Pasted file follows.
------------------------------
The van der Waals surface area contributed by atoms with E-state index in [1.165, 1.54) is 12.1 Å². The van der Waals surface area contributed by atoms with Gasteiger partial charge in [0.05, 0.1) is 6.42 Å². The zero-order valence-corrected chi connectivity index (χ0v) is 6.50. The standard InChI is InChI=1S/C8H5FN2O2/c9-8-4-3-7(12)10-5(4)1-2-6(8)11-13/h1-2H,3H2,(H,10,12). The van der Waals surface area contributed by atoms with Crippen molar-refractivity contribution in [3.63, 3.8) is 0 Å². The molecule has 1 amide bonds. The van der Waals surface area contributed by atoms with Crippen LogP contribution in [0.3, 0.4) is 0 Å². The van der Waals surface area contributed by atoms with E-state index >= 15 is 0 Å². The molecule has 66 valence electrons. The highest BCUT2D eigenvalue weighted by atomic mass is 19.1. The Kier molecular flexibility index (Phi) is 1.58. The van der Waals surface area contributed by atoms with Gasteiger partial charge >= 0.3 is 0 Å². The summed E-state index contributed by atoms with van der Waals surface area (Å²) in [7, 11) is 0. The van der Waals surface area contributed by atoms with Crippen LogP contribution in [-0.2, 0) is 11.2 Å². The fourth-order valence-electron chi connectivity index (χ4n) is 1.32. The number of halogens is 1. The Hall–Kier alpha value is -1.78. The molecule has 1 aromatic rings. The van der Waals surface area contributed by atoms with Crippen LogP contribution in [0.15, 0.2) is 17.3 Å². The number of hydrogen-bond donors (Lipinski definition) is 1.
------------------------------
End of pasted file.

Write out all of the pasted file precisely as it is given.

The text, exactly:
The van der Waals surface area contributed by atoms with E-state index in [1.165, 1.54) is 12.1 Å². The van der Waals surface area contributed by atoms with Gasteiger partial charge in [0.05, 0.1) is 6.42 Å². The zero-order valence-corrected chi connectivity index (χ0v) is 6.50. The standard InChI is InChI=1S/C8H5FN2O2/c9-8-4-3-7(12)10-5(4)1-2-6(8)11-13/h1-2H,3H2,(H,10,12). The van der Waals surface area contributed by atoms with Crippen molar-refractivity contribution in [3.63, 3.8) is 0 Å². The molecule has 1 amide bonds. The van der Waals surface area contributed by atoms with Crippen LogP contribution in [0.3, 0.4) is 0 Å². The van der Waals surface area contributed by atoms with E-state index >= 15 is 0 Å². The molecule has 66 valence electrons. The highest BCUT2D eigenvalue weighted by atomic mass is 19.1. The Kier molecular flexibility index (Phi) is 1.58. The van der Waals surface area contributed by atoms with Gasteiger partial charge >= 0.3 is 0 Å². The summed E-state index contributed by atoms with van der Waals surface area (Å²) in [7, 11) is 0. The van der Waals surface area contributed by atoms with Crippen LogP contribution in [-0.2, 0) is 11.2 Å². The fourth-order valence-electron chi connectivity index (χ4n) is 1.32. The number of halogens is 1. The Hall–Kier alpha value is -1.78. The molecule has 1 aromatic rings. The van der Waals surface area contributed by atoms with Crippen LogP contribution in [0.15, 0.2) is 17.3 Å². The number of hydrogen-bond donors (Lipinski definition) is 1.